Bodybuilding Nutrition for Beginners

So, you’re a beginner to bodybuilding, huh? Ready to dive right into the deep end and get cracking? – I admire your enthusiasm, but hold on just a second… you need to know the fundamentals of what makes good bodybuilding nutrition or your efforts are going to be in vain!

I’ve no idea what you eat like now. It could be pretty good already, or it could be terrible. I have to tell you, eating for bodybuilding takes dedication, persistence, and time. Processed foods (i.e. TV dinners) should be avoided as they contain many empty calories, and your diet should include as many unprocessed, natural foods as possi

ble.

The basic building blocks of a diet are calories. Eating varying numbers of calories can have different effects upon a person’s body. If you wish to lose weight, you must eat fewer calories than your body requires (known as cutting). To stay the same, you must eat the same (known as maintaining). And to put muscle on, you must eat more calories than your body usually requires (known as bulking).

As a general rule of thumb:

  • To cut, you should eat 15 calories per lb of body weight, minus 500.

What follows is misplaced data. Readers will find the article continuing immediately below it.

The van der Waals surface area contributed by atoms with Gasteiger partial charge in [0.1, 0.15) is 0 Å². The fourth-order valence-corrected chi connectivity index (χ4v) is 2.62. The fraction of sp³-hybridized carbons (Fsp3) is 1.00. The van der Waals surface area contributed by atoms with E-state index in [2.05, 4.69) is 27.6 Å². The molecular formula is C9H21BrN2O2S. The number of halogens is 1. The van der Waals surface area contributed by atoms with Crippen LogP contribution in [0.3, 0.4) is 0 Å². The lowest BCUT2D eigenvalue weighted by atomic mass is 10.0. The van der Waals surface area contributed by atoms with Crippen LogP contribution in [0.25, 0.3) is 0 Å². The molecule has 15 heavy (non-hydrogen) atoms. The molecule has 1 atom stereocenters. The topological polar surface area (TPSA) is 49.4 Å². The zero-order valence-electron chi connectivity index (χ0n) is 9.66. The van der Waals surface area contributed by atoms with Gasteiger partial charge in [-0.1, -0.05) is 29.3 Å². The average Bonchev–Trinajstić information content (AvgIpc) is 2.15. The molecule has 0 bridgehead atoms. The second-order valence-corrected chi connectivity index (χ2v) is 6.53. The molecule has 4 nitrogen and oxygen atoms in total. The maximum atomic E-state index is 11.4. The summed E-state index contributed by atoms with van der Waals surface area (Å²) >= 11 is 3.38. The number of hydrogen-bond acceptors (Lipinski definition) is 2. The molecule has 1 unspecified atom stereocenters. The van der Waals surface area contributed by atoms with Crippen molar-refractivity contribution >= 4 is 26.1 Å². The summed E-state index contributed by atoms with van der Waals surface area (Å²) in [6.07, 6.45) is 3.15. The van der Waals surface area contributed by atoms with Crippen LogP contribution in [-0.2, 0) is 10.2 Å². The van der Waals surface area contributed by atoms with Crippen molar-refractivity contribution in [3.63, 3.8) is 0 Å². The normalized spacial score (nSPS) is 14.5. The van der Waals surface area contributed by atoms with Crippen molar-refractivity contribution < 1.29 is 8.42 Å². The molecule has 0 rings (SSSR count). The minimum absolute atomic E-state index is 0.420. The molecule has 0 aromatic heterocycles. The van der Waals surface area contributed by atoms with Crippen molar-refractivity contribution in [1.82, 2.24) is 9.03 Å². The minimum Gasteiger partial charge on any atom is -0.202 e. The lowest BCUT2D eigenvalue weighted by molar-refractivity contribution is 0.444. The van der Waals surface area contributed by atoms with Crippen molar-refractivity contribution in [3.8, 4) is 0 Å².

• To maintain, you should eat 15 calories per lb of body weight.
  • To bulk, you should eat 15 calories per lb of body weight, plus 500.

Also, the most important nutrient for building muscle is protein, and it is recommended that for either cutting, maintenance, or muscle building, protein is kept at no less than 1g of protein per lb of bodyweight.

Please keep in mind that, these numbers are only a general rule of thumb. Adjustments may need to be made depending on your metabolism and body type, but the above are certainly a good place to start.

It is also recommended that if you have a body fat of 15-20% or above, you should cut first to get it below 10% before bulking. (More on how to calculate your body fat in another article.)

You should make every meal count, and aim to eat no less than 4 meals a day: breakfast, lunch, dinner, supper. Each meal should contain plenty of calories, protein, and carbohydrates.

Taking into account the calories needed for you personally, you should aim to structure your diet in the common 40% Protein, 40% Carbs, and 20% Fat, regardless of your aims.

Some of the best protein foods are: Eggs, Milk, Fish, Beef, and Chicken
Some of the best carb foods are: Brown Rice, Pasta, Potatoes

As for fats, many shirk away from saturated fats, but, in moderation they are fine and play an important role in building muscle by helping to create an anabolic environment. But, supplementing your fats with a healthy dose of fish oils wouldn’t go amiss.

It’s also important to know that there are two types of carbs, complex and simple. Complex carbs are what you should be gunning for, as listed above, because they release their energy slowly and don’t cause a sugar spike. Simple carbs turn into glucose and release their energy quickly, causing a sugar spike, which isn’t an advisable practice over any sustained period. (So don’t think eating spoonfuls of sugar will cut it – it won’t!) Plus, a huge flood of sugar will overwhelm your system, and inevitably be stored as fat… which you don’t want.

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